By having high caloric density, peanuts can even help athletes who need hypercaloric meals and supplements. Even for those who do not seek to increase calories, when used in the correct amount and balanced with the rest of the diet, it can give energy and physical activity, improving performance and results, whether it be weight loss or muscle building.

3) Peanuts nutrition Protect the Nervous System

In 20g of peanut, a small portion, we found about 2.5mg of niacin, or vitamin B3, which corresponds to 15% of the recommended daily intake. So the peanuts nutrition can be an excellent food source to ensure the adequate supply of this vitamin.

Regular consumption of niacin-rich foods has been indicated by studies to be protective against the development of diseases such as Alzheimer’s and the cognitive decline that occurs with advancing age.

4) Peanuts nutrition Helps Protect Against Cancer

Research has shown that because of the presence of some substances such as phytosterols, phytic acid, folic acid and resveratrol, peanuts can help prevent colon cancer, which is the third most common cancer and one of the most lethal. In a large study of more than 10 years and 20,000 volunteers eating peanuts at least twice a week was associated with a 58% lower risk of developing cancer in women and 27% in men. Therefore, the frequent consumption of this food may be another ally in the fight against this disease so serious that it is cancer.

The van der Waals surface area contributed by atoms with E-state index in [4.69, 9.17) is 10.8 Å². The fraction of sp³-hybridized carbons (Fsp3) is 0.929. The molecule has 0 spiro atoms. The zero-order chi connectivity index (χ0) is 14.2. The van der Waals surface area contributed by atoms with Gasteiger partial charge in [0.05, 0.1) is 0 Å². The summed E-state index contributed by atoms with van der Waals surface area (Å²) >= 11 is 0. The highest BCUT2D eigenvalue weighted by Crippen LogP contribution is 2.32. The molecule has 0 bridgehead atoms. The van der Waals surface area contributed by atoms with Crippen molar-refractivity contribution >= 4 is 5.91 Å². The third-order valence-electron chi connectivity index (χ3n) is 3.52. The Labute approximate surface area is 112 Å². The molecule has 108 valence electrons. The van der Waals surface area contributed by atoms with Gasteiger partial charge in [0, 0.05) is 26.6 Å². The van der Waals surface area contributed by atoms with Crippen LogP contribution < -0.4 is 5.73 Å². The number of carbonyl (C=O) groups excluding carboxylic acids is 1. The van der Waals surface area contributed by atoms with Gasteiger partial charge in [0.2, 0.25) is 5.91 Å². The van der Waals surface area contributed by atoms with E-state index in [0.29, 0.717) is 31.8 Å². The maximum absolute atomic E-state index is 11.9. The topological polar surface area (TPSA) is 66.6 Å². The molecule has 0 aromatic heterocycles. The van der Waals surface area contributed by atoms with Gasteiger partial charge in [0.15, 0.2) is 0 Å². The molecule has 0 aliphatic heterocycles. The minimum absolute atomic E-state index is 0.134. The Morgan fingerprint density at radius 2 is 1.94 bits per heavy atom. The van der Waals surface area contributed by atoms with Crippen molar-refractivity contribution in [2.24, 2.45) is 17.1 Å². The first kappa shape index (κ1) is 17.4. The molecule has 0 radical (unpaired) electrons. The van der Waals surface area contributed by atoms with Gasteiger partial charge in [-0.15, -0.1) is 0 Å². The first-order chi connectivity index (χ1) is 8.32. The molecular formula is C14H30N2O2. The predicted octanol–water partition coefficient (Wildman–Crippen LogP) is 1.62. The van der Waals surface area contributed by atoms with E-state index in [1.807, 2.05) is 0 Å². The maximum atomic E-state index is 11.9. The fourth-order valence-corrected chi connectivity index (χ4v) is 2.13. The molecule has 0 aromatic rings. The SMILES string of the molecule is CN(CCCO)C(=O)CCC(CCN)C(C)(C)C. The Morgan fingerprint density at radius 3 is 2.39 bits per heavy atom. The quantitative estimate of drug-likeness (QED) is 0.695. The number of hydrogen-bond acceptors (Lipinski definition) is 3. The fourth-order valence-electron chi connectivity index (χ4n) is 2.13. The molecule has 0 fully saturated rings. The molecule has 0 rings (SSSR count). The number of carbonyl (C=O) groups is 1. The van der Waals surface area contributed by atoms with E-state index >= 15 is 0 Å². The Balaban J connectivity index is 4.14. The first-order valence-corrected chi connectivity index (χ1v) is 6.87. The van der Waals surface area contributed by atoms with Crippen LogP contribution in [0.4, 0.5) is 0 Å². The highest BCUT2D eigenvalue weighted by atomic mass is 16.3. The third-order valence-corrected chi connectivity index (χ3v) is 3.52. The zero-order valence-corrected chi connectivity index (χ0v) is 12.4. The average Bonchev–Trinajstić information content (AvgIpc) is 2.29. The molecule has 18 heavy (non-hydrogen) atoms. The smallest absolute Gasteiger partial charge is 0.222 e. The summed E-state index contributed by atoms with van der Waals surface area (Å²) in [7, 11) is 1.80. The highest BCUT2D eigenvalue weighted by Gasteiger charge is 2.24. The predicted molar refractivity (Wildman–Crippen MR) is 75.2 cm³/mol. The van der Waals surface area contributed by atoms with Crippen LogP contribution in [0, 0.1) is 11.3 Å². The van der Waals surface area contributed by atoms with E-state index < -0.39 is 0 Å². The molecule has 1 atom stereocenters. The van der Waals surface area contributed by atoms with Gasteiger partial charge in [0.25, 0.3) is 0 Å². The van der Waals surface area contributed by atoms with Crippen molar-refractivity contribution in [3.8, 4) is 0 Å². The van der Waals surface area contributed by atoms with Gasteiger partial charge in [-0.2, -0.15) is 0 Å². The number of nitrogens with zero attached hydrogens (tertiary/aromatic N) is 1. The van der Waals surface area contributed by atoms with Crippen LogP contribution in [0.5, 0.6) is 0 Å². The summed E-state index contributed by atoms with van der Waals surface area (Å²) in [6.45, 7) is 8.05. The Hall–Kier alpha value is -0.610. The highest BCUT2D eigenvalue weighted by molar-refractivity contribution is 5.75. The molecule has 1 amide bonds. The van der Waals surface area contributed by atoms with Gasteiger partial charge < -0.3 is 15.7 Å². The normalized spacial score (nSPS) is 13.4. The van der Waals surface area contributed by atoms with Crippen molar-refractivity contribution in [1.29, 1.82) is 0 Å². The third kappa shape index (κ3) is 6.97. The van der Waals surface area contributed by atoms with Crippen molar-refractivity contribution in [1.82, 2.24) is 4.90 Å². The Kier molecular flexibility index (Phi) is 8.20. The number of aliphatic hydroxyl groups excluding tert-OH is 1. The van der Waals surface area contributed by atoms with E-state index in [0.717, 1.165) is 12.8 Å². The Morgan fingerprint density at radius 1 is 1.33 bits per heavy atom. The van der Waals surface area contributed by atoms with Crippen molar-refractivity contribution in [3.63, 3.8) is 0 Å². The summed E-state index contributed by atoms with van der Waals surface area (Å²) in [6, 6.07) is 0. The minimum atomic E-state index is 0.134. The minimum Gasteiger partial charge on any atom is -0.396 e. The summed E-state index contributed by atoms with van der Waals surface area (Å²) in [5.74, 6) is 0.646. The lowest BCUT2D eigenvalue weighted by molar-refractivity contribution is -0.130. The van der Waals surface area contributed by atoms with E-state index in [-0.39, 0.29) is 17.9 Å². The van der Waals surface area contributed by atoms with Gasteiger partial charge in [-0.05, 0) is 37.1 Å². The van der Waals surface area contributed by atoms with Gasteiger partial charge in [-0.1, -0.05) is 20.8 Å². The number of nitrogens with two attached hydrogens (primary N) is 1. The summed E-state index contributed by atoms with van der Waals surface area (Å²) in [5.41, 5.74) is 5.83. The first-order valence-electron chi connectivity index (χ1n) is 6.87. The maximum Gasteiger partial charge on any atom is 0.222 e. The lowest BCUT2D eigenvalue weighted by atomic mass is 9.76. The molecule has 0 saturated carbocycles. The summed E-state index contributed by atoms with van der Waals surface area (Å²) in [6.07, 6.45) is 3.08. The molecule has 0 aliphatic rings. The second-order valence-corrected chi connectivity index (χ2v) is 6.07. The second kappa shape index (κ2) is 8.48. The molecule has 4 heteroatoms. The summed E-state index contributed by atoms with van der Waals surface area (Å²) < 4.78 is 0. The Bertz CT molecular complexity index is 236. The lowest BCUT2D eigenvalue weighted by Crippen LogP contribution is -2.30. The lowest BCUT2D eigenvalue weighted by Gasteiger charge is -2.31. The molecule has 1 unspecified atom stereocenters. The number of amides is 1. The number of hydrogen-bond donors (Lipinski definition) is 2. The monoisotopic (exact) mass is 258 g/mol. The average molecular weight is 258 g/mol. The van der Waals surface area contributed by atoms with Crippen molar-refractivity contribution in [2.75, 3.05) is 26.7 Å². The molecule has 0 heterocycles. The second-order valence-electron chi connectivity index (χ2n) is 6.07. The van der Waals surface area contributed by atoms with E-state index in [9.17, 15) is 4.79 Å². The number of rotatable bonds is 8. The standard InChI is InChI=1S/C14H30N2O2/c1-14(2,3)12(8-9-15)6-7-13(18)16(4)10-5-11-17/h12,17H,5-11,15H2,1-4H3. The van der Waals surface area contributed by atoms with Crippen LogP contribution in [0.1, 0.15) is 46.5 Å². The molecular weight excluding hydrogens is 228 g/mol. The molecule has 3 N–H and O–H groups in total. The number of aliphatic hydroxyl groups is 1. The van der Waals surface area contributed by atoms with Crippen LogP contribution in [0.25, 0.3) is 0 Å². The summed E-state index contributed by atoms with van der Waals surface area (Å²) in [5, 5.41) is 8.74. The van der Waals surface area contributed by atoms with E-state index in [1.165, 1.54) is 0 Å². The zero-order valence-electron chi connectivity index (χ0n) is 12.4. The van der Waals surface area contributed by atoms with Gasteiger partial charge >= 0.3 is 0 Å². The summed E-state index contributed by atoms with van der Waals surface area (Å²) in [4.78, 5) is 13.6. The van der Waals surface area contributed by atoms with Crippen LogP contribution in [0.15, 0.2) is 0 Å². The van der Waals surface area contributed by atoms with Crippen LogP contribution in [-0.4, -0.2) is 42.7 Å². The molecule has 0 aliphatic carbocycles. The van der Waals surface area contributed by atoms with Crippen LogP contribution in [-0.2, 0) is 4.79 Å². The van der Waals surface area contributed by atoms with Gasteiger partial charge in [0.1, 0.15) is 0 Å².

5) Peanuts nutrition helps prevent gallstones

In another rather large study, conducted for 20 years with more than 80,000 women, it showed that those who consumed at least 28g of peanuts, peanut paste or other nuts per week had a risk of up to 25% lower biliary calculus.

6) Peanuts are rich in antioxidants

Recent research has shown that peanuts nutrition contain considerable amounts of antioxidants, approaching the amounts found in blackberries and strawberries. The most important antioxidant substances are polyphenols, especially p-coumaric acid. The concentration of this acid can be further increased by up to 22% when the peanut is toasted. It also contains vitamin E, another potent antioxidant. Antioxidants fight free radicals, whose damage to the body leads to premature aging, heart disease, and even cancer.

7) Peanuts can help prevent diabetes

Researchers have found that consuming at least 5 tablespoons of peanut butter at least 5 times a week can help reduce the risk of developing diabetes by almost 30%. The research was published in the Journal of the American Medical Association. A greater number of studies and investigations on this benefit of peanuts nutrition must be carried out, however, we can already consider the result as a potential of the food.

8) Peanuts are a source of good fats

As we have seen, most fats present in peanuts nutrition are monounsaturated or polyunsaturated, highlighting the unsaturated omega-6 fatty acid. This type of fat, also present in foods such as olive oil and avocado, is proven to be beneficial to heart health, improving levels of total cholesterol, bad cholesterol (LDL) and triglycerides. In addition, fats cannot be suppressed from the diet as many people may think, as this can greatly affect the metabolism. The key to a healthy diet is in getting the correct amount of fats, from good sources like peanuts.

9) Peanuts provide vitamins and minerals

An adequate supply of vitamins and minerals is critical to the efficiency of metabolic reactions and maintenance of health as a whole. Peanuts nutrition also contribute to providing good amounts of these nutrients, including copper, manganese, zinc, iron, selenium, vitamins E, B3, B6, B5, and folate.

The amount of manganese is quite representative, 30 g of peanuts nutrition contains approximately 0.8 mg of the mineral which corresponds to almost 40% of our daily requirement. Manganese is involved in a number of physiological processes such as removal of toxic substances from the body, tissue growth, healing, etc.